HDFS router-based federation

HDFS router-based federation

Wednesday, June 20
2:50 PM - 3:30 PM
Meeting Room 211A/B/C/D

HDFS deployments are growing in size, but their scalability is limited by the NameNodes (metadata overhead, file blocks, the number of Datanode heartbeats, and the increasing HDFS RPC workload). A common solution is to split the filesystem into multiple smaller subclusters. A challenge with this approach is how to maintain the splits of the subclusters (e.g., namespace partition), avoid forcing users to connect to multiple subclusters, and manage the allocation of directories/files themselves.

To solve this limitation, we have developed HDFS router-based federation, which horizontally scales out HDFS by building a federation layer for subclusters. It provides a federated view of multiple HDFS namespaces, and offers the same RPC and WebHDFS endpoints as Namenodes.

This approach is similar to existing ViewFS and HDFS federation functionality, except the mount table is managed on the service side by the routing layer rather than on client sides. This simplifies access to a federated cluster for existing HDFS clients and also clears the way for innovations inside HDFS subclusters (e.g., moving data among different subclusters for tiered purpose). This design follows the same design as YARN federation which provides near-linear scale-out by simply adding more subclusters.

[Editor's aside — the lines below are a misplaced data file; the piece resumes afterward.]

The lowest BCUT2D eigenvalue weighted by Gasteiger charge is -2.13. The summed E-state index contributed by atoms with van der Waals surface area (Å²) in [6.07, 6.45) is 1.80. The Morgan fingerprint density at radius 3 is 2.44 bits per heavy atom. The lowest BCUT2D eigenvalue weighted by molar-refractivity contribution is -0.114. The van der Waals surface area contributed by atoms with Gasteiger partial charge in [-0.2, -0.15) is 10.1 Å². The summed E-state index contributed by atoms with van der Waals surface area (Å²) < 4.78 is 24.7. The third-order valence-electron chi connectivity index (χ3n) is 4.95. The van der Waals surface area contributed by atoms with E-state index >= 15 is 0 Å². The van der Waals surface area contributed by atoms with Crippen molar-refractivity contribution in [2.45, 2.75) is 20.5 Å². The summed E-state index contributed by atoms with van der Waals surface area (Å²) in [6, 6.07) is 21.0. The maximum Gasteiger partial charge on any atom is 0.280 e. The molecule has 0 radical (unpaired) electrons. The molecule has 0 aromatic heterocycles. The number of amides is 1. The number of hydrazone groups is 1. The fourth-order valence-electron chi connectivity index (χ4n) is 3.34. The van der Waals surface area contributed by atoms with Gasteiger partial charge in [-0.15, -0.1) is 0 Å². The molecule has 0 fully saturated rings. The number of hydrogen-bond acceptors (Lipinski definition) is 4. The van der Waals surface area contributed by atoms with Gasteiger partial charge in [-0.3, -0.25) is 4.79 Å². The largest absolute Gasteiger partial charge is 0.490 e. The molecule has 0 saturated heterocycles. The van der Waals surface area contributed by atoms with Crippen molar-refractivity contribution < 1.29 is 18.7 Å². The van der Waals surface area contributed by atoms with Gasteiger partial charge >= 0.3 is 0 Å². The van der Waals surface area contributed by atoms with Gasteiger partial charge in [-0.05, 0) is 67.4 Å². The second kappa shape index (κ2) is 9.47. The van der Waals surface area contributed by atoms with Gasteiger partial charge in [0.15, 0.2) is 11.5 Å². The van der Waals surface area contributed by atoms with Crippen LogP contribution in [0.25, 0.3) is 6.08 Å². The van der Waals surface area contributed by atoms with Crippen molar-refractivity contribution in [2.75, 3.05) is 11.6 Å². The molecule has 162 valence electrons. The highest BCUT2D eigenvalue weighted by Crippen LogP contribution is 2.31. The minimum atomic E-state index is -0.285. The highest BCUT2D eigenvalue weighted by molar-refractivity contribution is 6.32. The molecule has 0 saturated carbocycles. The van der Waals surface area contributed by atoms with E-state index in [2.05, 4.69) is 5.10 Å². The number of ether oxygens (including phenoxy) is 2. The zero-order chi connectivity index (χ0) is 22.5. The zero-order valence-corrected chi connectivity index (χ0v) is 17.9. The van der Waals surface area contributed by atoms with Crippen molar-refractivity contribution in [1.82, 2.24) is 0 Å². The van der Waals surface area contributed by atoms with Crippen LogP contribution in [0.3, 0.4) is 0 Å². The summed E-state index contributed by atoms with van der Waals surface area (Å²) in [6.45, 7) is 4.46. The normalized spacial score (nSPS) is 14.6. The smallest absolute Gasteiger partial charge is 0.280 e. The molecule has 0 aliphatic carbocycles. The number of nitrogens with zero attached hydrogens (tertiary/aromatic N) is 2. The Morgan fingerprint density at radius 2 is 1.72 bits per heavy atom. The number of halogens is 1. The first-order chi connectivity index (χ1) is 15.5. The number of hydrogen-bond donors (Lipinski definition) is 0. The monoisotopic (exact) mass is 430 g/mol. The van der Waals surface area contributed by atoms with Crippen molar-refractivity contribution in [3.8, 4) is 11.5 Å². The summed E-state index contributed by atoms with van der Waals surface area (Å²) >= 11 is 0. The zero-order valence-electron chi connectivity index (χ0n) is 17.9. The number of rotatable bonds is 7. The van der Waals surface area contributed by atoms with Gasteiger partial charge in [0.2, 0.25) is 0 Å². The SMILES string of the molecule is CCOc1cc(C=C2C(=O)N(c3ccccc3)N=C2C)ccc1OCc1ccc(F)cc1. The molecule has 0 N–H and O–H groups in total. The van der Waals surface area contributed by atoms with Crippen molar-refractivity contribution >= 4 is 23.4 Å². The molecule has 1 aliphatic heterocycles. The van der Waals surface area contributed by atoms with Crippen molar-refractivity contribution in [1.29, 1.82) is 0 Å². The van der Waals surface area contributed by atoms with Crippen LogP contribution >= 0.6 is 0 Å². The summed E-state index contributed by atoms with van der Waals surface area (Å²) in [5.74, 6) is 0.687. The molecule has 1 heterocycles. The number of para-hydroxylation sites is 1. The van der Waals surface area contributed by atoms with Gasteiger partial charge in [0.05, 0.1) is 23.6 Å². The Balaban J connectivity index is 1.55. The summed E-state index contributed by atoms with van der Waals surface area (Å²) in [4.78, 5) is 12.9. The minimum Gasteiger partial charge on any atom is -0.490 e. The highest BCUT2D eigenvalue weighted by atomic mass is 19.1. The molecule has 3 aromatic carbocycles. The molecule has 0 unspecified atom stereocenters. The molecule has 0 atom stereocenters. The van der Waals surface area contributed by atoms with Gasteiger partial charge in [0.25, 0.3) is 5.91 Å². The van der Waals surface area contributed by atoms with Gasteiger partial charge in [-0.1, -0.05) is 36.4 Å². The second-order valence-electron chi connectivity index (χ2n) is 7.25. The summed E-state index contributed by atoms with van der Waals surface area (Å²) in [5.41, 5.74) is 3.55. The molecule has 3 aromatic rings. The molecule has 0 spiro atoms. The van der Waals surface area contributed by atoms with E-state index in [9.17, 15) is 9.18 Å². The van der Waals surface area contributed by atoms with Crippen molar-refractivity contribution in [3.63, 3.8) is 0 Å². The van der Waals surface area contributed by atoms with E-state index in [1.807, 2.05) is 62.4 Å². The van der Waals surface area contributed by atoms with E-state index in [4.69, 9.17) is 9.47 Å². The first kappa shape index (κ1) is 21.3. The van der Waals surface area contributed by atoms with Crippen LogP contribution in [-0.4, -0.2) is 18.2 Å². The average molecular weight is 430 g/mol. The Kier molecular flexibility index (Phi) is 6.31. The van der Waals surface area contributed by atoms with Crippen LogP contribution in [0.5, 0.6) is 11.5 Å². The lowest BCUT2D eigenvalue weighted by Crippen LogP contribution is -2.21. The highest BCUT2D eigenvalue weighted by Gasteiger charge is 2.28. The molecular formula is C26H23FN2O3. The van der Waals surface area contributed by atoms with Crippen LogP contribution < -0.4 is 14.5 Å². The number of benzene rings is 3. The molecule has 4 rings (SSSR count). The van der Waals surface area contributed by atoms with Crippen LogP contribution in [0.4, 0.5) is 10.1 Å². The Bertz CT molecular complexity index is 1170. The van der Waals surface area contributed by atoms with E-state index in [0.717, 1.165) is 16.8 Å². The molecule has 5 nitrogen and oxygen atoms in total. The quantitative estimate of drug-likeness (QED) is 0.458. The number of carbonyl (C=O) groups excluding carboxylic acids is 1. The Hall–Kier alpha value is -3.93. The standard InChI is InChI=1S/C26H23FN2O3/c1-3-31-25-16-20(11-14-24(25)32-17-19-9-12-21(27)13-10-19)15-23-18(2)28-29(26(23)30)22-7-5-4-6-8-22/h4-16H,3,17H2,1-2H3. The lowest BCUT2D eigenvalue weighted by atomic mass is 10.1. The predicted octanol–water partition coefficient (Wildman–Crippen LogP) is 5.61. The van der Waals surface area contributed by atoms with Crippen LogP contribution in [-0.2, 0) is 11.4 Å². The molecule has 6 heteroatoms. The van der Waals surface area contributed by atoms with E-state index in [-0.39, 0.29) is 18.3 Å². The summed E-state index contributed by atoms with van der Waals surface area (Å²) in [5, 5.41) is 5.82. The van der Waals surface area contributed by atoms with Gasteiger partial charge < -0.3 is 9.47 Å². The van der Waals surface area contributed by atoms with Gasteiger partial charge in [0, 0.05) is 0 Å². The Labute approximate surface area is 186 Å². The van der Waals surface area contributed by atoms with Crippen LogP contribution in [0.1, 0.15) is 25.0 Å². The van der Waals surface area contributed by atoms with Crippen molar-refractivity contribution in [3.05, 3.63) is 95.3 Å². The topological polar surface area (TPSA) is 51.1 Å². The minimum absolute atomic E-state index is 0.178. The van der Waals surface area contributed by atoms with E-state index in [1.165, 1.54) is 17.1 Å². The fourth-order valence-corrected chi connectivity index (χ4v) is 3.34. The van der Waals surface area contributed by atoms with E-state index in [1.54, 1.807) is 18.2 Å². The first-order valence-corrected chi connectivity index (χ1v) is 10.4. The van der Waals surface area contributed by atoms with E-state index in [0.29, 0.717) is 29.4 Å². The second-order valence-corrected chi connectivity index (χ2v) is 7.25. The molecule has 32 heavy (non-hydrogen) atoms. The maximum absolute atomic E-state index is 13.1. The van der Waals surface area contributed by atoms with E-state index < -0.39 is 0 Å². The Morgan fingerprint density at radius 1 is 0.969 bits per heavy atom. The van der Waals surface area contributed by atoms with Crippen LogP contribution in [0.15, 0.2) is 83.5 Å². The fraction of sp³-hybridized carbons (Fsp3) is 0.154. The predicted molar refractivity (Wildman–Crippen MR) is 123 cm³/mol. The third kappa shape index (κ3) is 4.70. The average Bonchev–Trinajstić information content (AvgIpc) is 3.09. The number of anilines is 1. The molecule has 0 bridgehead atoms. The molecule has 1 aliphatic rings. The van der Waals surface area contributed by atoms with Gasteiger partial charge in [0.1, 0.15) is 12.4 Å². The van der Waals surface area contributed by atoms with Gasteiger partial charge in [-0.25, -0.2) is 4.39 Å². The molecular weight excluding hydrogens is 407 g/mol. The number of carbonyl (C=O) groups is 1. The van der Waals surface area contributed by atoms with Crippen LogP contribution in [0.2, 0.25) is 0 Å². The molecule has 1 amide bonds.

SPEAKERS

Chao Sun
Software Engineer
Uber
Chao Sun is a Software Engineer at Uber, working on Hadoop Infrastructure, including stacks such as Hive and HDFS. Before that, he was a Software Engineer at Cloudera, worked on various projects including Hive on Spark and RecordService.
Inigo Goiri
Research Software Development Engineer
Microsoft
Inigo is working as a research software developer at Microsoft Research in the System Research Group currently focusing on HDFS, specifically scaling it to 100K+ nodes and making it able to harvest idle resources. He has been working on the Hadoop ecosystem since 2011 and is a committer. Prior to Microsoft, he worked at Rutgers University as a postdoctoral researcher.